I've just finished reading Al Gore's book The Assault on Reason. It's an impressive work, with loads of food for thought. In my mind, the most engaging argument that Gore makes is his discussion of the role of television in our republic. Gore's fundamental argument is that television has replaced the written word of newspapers and magazines as a forum for civic discussion and engagement. Gore believes this is a dangerous development for our nation. And the reason is that television, and the tv news especially, is not about engagement of citizens. TV provides information (much of it of dubious quality) and we listen and absorb. But there is no dialog between the television and the viewer or between the citizens themselves, watching their televisions in isolation.
The result is deadly for a democracy: the loss of civic engagement. Gore finds hope in the internet and it's exchange of ideas. And he writes of the blog world that, "By posting their ideas online, bloggers are reclaiming the tradition of our Founders of making their reflections on the national stage of affairs publicly available."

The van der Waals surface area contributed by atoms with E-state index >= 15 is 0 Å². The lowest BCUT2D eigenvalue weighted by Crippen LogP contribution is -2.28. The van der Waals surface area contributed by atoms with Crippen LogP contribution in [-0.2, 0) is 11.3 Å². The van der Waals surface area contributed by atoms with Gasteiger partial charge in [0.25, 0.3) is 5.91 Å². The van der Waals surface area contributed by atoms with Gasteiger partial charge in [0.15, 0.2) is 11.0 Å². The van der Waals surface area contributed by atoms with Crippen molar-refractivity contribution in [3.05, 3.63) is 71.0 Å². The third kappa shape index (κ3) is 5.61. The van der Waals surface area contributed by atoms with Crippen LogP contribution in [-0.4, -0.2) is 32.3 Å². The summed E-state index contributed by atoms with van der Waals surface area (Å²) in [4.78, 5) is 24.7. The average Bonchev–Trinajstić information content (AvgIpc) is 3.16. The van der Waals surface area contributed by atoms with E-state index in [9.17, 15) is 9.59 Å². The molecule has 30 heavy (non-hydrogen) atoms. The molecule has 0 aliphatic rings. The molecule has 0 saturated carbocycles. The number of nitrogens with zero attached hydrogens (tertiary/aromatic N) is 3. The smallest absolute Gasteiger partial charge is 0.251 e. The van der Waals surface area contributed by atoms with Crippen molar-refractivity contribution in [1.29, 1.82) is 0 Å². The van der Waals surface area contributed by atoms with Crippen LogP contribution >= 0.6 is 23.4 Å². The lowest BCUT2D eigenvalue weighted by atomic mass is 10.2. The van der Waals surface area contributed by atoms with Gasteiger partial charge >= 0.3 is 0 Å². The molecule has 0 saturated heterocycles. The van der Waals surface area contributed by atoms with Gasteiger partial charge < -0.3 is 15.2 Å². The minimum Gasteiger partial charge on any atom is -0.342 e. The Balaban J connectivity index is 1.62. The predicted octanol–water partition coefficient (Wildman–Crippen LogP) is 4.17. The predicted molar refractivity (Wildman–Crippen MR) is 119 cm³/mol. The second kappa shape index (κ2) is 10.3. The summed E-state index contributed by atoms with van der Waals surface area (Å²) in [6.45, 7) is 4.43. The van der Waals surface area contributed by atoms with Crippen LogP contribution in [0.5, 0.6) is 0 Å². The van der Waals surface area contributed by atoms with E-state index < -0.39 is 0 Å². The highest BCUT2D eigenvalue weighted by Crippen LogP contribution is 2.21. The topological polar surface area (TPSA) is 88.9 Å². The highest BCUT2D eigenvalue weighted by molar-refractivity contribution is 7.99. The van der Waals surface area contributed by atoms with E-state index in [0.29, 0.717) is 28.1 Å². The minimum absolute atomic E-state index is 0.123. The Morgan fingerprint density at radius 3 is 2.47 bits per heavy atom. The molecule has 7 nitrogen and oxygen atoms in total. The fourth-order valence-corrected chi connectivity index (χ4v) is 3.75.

I don't watch a lot of television and I never watch tv news. It's a deliberate choice on my part. I do watch the Daily Show (as do my teenage students) because its style of editorial commentary is so engaging (and funny). I read Newsweek every week. I listen to several hours of NPR programming every day. I read newspapers on line and I follow a number of political blogs. And, of course, I write about some of my political views on my own blog. Each year, I face a classroom of students seeking to be well-informed; eager to be engaged. But I share Gore's fear that these pockets of citizenry are becoming increasingly rare, sucked into the vortex of disenchantment and disengagement in the political world. I'll be taking Gore's message into my classroom this fall.